The Winklevoss twin added that the SEC’s hesitance to accept such a vehicle is actually welcomed, explaining that since a Bitcoin ETF will be the first of many crypto-backed products, “we need to get it right.”

Interestingly, Cameron did note that the crypto spot markets and derivatives markets still need to grow, as financial regulators are still skeptical about the lack of liquidity in this nascent sector.

Crypto Commentators Skeptical 

While the Winklevii seems to be trying their utmost to garner regulatory approval, many pundits are skeptical that a BTC-based ETF is in the cards. Speaking to Ran NeuNer, Meltem Demirors, the chief of strategy at crypto asset manager CoinShares, recently explained that the proposal from VanEck, SolidX, and CBOE will “absolutely not” get approved.

Demirors then noted that a regulatory green light is unlikely to bless any other proposals, whether it be from Gemini, Coinbase, or otherwise. She explained that as it stands, the SEC would get no political, financial, or social tailwind from approving a Bitcoin ETF. Instead, Demirors noted that there is solely downside for the financial regulator, especially considering the tumultuous political climate that Americans face today.

The CoinShares C-suite member then explained that many forget that SEC and CFTC incumbents are appointed, and are mandated to stay in line with their party’s mandate. And, with there being nuances regarding America’s stance on fintech and how the nation’s economy should progress, the advent of a properly-backed crypto ETF is that much more quixotic. This has all only been accentuated by the ongoing government shutdown, slated to enter its fourth week on Monday.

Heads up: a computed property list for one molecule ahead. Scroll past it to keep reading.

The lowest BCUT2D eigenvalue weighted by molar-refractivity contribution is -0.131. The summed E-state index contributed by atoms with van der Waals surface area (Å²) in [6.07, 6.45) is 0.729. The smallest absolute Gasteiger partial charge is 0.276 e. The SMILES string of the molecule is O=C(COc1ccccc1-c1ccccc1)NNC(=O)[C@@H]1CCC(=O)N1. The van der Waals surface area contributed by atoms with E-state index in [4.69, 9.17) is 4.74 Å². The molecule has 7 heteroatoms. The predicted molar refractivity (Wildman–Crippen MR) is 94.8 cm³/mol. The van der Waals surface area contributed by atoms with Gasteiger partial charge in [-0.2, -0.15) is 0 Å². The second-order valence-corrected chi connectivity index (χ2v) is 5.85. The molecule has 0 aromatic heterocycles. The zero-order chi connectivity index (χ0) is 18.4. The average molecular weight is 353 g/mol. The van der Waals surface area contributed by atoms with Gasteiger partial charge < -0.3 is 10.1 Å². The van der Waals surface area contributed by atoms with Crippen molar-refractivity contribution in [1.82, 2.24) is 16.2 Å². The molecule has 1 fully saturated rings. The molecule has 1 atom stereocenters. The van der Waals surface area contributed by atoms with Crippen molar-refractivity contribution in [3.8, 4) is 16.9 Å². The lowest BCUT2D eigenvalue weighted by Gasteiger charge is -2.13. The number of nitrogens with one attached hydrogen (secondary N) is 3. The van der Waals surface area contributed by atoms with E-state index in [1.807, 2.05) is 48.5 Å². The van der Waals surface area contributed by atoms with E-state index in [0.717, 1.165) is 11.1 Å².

In closing, to put a cherry on the proverbial cake, Demirors explained that from a fundamental viewpoint, approval is likely far off, as there remain underlying security and liquidity concerns about the underlying crypto market.

Arjun Balaji, a contributor to The Block, was also skeptical, but in a different, more optimistic manner. He explained that he expects for the VanEck crypto team to accomplish the impossible first, rather than Gemini or any other competitors. However, Balaji did note that there’s a good chance a single-asset (presumably Bitcoin) ETF gets approved sometime over the next 12 months.

In the same “The Ledger” interview, the Winklevoss Twins doubled-down on their optimism on Bitcoin, drawing attention to the asset’s foremost value proposition. The two preeminent industry insiders explained that Bitcoin is simply a better version of gold, but the precious metal just has a 3,000-year head start. Cameron, breaking down the “Bitcoin is a digital form of gold” argument, remarked that if you boil it down, Bitcoin is better at fungibility, scarcity, portability, and divisible than gold itself.

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SEC Commissioner Not Ready to Approve Bitcoin ETF, Worries Fester

To say that advocates of crypto are dedicated would be putting it lightly. Since Bitcoin’s earliest blocks, true innovators have discovered value in the crevices of the cryptocurrency world, finding it logical to latch onto this nascent industry in times of despair and euphoria alike. While this zealous faith in this decade-old innovation has taken many forms over the years, in the recent downturn, investors have sought a newfound light at the end of the tunnel — a U.S.-based, fully-regulated Bitcoin (BTC) exchange-traded fund (ETF).